A short ceremony marked the occasion of breaking through the temporary wall between the two phases.
Senior scientists and project leaders were present to witness a hole being knocked through a thin plasterboard wall that had protected the final phase of the construction works. They marked the two phases of the building being brought together by passing a model of the molecular structure of penicillin through the opening – much of the work to enable the antibiotic to be used on a large scale was undertaken by Oxford researchers. The hole is now being enlarged to unify the laboratory and desk-based research facilities.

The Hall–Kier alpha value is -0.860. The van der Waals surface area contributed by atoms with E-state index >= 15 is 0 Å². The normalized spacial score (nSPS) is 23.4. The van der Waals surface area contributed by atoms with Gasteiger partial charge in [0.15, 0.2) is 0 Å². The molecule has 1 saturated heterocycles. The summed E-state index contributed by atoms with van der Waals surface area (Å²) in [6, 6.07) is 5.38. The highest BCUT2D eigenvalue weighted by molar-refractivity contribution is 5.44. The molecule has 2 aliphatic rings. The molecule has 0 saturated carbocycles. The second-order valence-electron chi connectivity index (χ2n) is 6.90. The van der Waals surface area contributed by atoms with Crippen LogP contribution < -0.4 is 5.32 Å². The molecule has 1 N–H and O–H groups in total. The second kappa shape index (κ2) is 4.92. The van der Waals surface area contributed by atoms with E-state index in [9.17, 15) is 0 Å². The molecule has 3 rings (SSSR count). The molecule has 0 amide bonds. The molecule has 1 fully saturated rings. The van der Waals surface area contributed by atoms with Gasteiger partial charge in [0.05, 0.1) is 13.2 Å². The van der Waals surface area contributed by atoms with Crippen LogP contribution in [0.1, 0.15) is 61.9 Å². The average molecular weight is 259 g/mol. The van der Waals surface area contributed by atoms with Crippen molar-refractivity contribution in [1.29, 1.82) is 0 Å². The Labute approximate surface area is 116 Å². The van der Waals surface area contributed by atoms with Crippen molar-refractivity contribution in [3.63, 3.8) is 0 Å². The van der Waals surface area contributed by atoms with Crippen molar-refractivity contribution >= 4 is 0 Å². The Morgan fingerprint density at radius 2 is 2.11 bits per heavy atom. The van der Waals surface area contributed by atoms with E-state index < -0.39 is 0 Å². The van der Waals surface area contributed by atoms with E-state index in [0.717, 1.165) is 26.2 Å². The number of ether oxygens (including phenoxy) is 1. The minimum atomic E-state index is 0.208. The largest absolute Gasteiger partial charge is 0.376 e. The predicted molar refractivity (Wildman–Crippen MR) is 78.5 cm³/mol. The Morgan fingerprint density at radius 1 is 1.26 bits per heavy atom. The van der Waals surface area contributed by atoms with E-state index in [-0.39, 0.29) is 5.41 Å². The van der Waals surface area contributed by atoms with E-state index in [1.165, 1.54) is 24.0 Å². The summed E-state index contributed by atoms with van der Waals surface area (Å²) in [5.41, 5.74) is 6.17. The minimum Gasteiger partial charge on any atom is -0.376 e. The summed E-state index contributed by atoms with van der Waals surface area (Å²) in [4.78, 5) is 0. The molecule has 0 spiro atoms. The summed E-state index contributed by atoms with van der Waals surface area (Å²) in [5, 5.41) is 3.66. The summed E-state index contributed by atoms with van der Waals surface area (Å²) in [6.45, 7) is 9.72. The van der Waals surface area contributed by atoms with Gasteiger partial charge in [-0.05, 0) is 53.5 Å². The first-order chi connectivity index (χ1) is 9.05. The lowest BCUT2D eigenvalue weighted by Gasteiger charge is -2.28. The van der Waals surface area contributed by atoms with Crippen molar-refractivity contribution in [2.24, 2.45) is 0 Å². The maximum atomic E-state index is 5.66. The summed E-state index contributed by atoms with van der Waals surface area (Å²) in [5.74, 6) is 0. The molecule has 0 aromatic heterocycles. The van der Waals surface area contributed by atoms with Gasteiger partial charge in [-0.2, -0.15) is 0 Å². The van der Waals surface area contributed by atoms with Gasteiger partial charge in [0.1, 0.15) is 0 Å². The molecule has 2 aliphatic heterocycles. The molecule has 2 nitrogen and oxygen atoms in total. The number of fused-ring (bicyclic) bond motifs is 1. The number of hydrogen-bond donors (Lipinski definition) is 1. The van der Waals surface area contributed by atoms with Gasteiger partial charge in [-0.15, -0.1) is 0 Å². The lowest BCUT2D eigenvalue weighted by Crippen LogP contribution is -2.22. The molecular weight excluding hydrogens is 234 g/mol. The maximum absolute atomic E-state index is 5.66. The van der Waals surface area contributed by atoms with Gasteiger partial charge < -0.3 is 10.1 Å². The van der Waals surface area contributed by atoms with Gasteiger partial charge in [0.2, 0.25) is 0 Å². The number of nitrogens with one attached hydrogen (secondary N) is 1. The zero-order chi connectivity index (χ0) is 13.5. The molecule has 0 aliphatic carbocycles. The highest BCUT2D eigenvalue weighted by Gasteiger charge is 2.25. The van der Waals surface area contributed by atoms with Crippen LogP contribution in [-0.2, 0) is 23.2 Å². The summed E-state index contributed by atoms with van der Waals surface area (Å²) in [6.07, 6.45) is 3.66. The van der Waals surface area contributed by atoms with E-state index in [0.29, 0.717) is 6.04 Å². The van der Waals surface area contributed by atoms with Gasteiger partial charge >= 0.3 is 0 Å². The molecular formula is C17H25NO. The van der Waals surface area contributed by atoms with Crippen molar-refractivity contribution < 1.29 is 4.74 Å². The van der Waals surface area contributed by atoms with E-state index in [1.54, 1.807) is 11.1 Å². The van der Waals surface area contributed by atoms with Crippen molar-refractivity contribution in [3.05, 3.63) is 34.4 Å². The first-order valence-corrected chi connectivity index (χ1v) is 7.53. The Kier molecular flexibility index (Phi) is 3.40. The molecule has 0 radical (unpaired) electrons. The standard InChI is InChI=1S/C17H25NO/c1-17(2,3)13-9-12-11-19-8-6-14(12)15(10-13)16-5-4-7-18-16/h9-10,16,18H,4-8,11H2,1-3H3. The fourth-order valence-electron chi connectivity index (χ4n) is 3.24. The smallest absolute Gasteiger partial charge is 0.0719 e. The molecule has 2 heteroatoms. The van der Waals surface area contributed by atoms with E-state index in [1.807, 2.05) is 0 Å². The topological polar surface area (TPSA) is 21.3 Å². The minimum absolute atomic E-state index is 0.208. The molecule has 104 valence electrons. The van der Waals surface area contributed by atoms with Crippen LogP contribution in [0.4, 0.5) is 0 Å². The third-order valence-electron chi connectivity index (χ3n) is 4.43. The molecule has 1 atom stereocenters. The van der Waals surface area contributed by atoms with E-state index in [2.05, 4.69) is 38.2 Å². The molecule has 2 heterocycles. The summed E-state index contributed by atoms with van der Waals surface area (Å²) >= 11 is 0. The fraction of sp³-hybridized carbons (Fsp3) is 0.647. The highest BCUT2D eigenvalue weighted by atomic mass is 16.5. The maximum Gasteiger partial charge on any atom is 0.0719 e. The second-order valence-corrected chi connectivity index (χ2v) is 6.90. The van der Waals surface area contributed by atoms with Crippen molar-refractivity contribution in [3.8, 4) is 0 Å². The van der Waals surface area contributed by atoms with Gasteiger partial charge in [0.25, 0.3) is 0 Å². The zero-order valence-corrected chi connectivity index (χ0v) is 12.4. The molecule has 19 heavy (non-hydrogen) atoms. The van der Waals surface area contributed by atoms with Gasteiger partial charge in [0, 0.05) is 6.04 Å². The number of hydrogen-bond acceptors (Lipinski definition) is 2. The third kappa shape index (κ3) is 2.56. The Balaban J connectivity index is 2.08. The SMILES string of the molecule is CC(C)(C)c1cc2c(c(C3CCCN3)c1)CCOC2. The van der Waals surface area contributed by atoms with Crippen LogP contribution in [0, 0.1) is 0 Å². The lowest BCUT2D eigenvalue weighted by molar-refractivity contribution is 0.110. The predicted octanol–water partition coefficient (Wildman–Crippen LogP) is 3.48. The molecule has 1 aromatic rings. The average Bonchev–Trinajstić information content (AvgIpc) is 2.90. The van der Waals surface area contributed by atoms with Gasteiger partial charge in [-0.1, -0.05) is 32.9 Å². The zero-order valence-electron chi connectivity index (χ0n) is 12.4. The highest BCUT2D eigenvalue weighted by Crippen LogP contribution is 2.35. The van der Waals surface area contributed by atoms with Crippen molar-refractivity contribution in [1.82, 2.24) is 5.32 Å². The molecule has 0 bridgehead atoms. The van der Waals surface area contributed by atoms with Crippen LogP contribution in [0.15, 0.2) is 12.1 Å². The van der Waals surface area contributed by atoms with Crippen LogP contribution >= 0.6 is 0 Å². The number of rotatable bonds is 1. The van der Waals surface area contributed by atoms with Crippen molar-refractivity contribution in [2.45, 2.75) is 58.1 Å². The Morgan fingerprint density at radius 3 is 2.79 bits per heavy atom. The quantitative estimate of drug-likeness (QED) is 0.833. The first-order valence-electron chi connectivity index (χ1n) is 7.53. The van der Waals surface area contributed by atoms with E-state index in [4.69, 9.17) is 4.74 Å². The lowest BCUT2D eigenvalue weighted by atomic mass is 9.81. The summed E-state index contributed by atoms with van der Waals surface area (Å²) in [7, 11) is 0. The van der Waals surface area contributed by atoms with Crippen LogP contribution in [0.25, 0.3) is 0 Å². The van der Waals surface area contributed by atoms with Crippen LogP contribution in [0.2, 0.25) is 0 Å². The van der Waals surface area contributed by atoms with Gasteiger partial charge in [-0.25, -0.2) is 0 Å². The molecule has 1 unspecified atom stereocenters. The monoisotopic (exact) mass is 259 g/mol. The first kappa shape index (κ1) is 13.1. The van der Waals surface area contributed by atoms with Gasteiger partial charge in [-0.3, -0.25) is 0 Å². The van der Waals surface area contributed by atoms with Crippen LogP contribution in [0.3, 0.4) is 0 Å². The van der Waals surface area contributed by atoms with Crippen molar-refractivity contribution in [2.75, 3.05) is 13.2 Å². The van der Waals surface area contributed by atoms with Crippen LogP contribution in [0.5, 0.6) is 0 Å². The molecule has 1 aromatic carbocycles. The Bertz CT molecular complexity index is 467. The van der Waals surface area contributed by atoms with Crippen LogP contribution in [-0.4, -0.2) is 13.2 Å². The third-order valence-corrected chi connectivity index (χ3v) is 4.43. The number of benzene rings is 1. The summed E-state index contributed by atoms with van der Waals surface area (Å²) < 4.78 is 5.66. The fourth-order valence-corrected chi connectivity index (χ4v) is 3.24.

The new 26,000m2 building adds further world-class laboratory research facilities, as well as areas designed to encourage collaboration between specialists in different disciplines. Managed by the Capital Projects team within Estates Services, the Biochemistry building is Oxford's biggest capital project so far, as well as an exceptionally challenging one because of tight space constraints at the site, which is surrounded by other occupied buildings in the heart of the Science Area. Work began on the completion phase in mid-2018 and has proceeded with close consultation with neighbours to minimise disruption. The project is expected to be complete in February 2021.